Fibrin sealant (Tisseel; Baxter Healthcare Corp.; Glendale, Calif.) contains fibrinogen (a sealer protein) as its main active ingredient. It also contains thrombin, calcium chloride, and a fibrinolysis inhibitor (aprotinin). The two reconstituted components--the sealer protein and the thrombin solutions--are mixed and applied topically. Mixing the sealer protein and the thrombin solutions produces a viscous solution that forms an elastic coagulum when it sets. Thrombin is a highly specific protease that transforms the fibrinogen contained in the sealer protein concentrate into fibrin. The thrombin is partly adsorbed by the fibrin that is so formed. Excess thrombin, if any, is inactivated by protease inhibitors in the blood.

Takahashi et al used tissue glue and fascia lata to reinforce tracheal anastomosis suture lines in dogs. [7] They found that this procedure prevented air from leaking from the suture line and decreased morbidity. Fibrin glue was also used by Gutierrez et alto repair persistent or recurrent tracheoesophageal fistulae. [8] Seguin et al used fibrin glue to repair type A aortic dissections in humans with good results. [9] Detweiler et al achieved normal small bowel and colon anastomoses in animals with fibrin glue and an absorbable endoluminal stent. [10]

Some potential complications of fibrin glue include a patient's hypersensitivity to its various components, the introduction of bacteria at the surgical site by the fibrin coagulum, and the transmission of blood-borne viruses. The risk of bacterial invasion is reduced by the addition of antibiotics to the glue. [11] The risk of viral transmission is minimized during the Tisseel manufacturing process, which incorporates a two-step vapor-heating process that inactivates viruses.

In conclusion, given the potential devastating complications of suture dehiscence and wound infection and the apparent safety of fibrin glue, we believe that fibrin glue appears to be a worthwhile method of reinforcing a tracheal anastomosis line. It reduces the risk of leaks, anastomosis dehiscence, innominate erosion, and wound infection. Even so, a large prospective study is needed to confirm its efficacy.

References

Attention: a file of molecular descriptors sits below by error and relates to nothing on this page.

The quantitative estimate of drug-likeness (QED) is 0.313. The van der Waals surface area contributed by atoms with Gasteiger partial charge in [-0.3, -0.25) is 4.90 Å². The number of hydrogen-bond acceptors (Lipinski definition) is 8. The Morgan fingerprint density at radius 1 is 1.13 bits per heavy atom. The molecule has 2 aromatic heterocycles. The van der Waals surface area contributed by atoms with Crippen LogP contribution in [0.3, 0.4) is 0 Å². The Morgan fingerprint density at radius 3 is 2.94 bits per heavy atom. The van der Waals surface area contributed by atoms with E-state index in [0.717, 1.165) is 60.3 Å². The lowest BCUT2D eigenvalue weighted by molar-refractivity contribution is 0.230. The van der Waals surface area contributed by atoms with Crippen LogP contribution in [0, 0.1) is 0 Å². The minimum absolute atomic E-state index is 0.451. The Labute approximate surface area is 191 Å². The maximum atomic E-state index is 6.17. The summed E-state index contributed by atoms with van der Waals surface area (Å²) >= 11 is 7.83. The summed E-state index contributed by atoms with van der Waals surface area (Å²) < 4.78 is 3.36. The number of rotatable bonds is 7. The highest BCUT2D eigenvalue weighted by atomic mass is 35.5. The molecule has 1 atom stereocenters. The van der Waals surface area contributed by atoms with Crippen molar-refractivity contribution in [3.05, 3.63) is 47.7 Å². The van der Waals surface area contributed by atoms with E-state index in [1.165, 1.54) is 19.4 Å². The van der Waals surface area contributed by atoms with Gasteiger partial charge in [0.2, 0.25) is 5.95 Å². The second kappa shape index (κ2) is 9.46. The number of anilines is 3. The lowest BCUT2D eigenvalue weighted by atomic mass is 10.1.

(1.) Grillo HC, Donahue DM, Mathisen DJ, et al. Postintubation tracheal stenosis. Treatment and results. J Thorac Cardiovasc Surg 1995; 109:486-92.

(2.) Laccourreye O, Naudo P, Brasnu D, et al. Tracheal resection with end-to-end anastomosis for isolated postintubation cervical trachea stenosis: Long-term results. Ann Otol Rhinol Laryngol 1996; 105:944-8.

(3.) Wood DE, Vallieres E. Tracheobronchial resection and reconstruction. Arch Surg 1997; 132:850-4.

(4.) Grillo HC, Donahue DM. Postintubation tracheal stenosis. Chest Surg Clin N Am 1996; 6:725-31.

(5.) Adelsmayr E, Keller C, Erd G, Brimacombe J. The laryngeal mask and high-frequency jet ventilation for resection of high tracheal stenosis. Anesth Analg 1998; 86:907-8.

(6.) Tsubota N, Yoshimura M, Miyamoto Y, et al. Primary anastomosis of the trachea: Management and pitfalls. Surg Today 1998; 28:492-7.

(7.) Takahashi N, Ichimiya Y, Mawatari T, et al. The reinforcement of tracheoplasty with a self-fascia lata and Gelatin-Resorcin-Formal (GRF) glue. Surg Today 1997; 27:1046-50.

(8.) Gutierrez C, Barrios JE, Lluna J, et al. Recurrent tracheoesophageal fistula treated with fibrin glue. J Pediatr Surg 1994; 29:1567-9.

(9.) Seguin JR, Picard E, Frapier JM, Chaptal PA. Repair of the aortic arch with fibrin glue in type A aortic dissection. J Card Surg 1994; 9:734-8.

(10.) Detweiler MB, Durastante V, Verbo A, et al. Sutureless anastomosis of the small intestine and the colon in pigs using an absorbable intraluminal stent and fibrin glue. J Invest Surg 1995; 8:129-40.

(11.) Thompson DF, Davis TW. The addition of antibiotics to fibrin glue. South Med J 1997; 90:681-4.
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Comment:Reinforcement of an end-to-end tracheal resection anastomosis with fibrin glue: A case report.
Author:Huo, Jerry
Publication:Ear, Nose and Throat Journal
Geographic Code:1USA
Date:Apr 1, 2001
Words:1142